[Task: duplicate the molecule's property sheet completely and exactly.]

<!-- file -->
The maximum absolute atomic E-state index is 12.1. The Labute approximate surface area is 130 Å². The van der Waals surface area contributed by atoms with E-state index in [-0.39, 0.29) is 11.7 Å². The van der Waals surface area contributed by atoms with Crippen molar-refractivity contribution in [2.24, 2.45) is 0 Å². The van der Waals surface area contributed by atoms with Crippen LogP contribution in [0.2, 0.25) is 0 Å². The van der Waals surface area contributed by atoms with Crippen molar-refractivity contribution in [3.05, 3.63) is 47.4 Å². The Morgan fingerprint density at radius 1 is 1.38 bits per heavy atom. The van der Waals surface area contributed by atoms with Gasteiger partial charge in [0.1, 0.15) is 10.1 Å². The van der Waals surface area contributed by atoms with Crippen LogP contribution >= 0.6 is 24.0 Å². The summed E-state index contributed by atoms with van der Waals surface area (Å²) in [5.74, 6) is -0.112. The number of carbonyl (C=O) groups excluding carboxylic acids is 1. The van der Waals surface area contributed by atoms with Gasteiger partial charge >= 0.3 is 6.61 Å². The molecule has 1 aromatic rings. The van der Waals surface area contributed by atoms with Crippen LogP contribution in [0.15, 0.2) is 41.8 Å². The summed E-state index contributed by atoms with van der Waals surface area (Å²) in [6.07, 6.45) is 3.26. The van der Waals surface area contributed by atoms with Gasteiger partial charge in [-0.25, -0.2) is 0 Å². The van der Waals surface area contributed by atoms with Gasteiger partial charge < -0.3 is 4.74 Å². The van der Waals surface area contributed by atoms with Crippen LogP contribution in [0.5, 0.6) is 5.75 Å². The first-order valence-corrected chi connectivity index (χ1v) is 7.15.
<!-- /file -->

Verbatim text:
The maximum absolute atomic E-state index is 12.1. The Labute approximate surface area is 130 Å². The van der Waals surface area contributed by atoms with E-state index in [-0.39, 0.29) is 11.7 Å². The van der Waals surface area contributed by atoms with Crippen molar-refractivity contribution in [2.24, 2.45) is 0 Å². The van der Waals surface area contributed by atoms with Crippen LogP contribution in [0.2, 0.25) is 0 Å². The van der Waals surface area contributed by atoms with Crippen molar-refractivity contribution in [3.05, 3.63) is 47.4 Å². The Morgan fingerprint density at radius 1 is 1.38 bits per heavy atom. The van der Waals surface area contributed by atoms with Gasteiger partial charge in [0.1, 0.15) is 10.1 Å². The van der Waals surface area contributed by atoms with Crippen LogP contribution >= 0.6 is 24.0 Å². The summed E-state index contributed by atoms with van der Waals surface area (Å²) in [5.74, 6) is -0.112. The number of carbonyl (C=O) groups excluding carboxylic acids is 1. The van der Waals surface area contributed by atoms with Gasteiger partial charge >= 0.3 is 6.61 Å². The molecule has 1 aromatic rings. The van der Waals surface area contributed by atoms with Crippen LogP contribution in [0.15, 0.2) is 41.8 Å². The summed E-state index contributed by atoms with van der Waals surface area (Å²) in [6.07, 6.45) is 3.26. The van der Waals surface area contributed by atoms with Gasteiger partial charge in [-0.25, -0.2) is 0 Å². The van der Waals surface area contributed by atoms with Gasteiger partial charge < -0.3 is 4.74 Å². The van der Waals surface area contributed by atoms with Crippen LogP contribution in [0.5, 0.6) is 5.75 Å². The first-order valence-corrected chi connectivity index (χ1v) is 7.15.